Category Archives: Science Fiction and Post-Literacy

Neuromancer

It seems this blog and my exploration of SF have gone off the rails a bit. Trying harder in 2017. Back to the SF project….. Neuromancer (William Gibson, 1984) begins with arguably the most famous opening sentence in SF: The … Continue reading

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SF Writing

I think Buzz Lightyear captured the issue: Beyond infinity; that’s the issue. A funny, sarcastic line that is suggestive that some, maybe a lot, of science fiction writing ….. sucks. I’ve embarked on this little project to read SF looking for … Continue reading

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Stranger in a Strange Land

On my copy of Robert A. Heinlein’s Stranger in a Strange Land (Ace Book, 1987) the cover boldly announces the book as “The Most Famous Science Fiction Novel Ever Written.” OK, but what does it have to tell us about … Continue reading

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Solaris

Stanislaw Lem’s Solaris was originally published in 1961 in Polish. Apparently the English translations have been poor until Bill Johnston issued his e-book only version in 2013. Solaris is part of the “alien contact” theme that is prominent in science … Continue reading

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A Canticle for Leibowitz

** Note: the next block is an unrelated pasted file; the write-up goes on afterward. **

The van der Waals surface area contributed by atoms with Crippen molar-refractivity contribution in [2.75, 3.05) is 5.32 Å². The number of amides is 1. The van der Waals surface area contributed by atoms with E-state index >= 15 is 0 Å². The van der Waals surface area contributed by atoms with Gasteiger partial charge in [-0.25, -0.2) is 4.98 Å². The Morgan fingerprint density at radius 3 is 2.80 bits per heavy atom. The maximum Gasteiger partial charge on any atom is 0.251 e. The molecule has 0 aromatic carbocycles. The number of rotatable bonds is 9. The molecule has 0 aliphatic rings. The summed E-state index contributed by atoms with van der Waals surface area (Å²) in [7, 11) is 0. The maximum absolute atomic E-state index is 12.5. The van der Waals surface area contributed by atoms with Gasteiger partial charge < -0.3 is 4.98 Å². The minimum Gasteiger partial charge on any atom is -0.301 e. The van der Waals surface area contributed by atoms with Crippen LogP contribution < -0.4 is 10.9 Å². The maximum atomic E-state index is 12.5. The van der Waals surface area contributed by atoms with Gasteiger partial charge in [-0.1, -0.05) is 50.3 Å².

Walter M. Miller Jr.’s A Canticle for Leibowitz (1959) is a novel of its time; locked, sadly, in its time. Written during the developing Cold War when nuclear annihilation through mutual destruction seemed close to inevitable, this is a book … Continue reading

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Girl in Wave : Wave in Girl

“Girl in Wave : Wave in Girl” is a short story by Kathleen Ann Goonan published in the  intriguing collection Hieroglyph: Stories and Visions for a Better Future (2014). The main focus of the story is about the importance of … Continue reading

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Childhood’s End

Arthur C. Clarke’s Childhood’s End (1954) is a classic of science fiction. As is all too often the case with the genre, that doesn’t make it a classic of fiction. Literary merit aside, Childhood’s End has some fascinating and instructive … Continue reading

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No Woman Born

C.L. Moore was unfamiliar to me as science fiction writer. But her 1944 short story “No Woman Born”, published in Astounding Science Fiction, is well worth finding. This post is part of an ongoing series about science fiction and post-literacy. … Continue reading

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Frankenstein

Mary Shelley’s Frankenstein (revised edition 1831) is a classic often little read and widely misunderstood because of Hollywood’s corruption of the story. If you’ve only seen the movies, read the book and prepare to be (wonderfully) surprised. This post is … Continue reading

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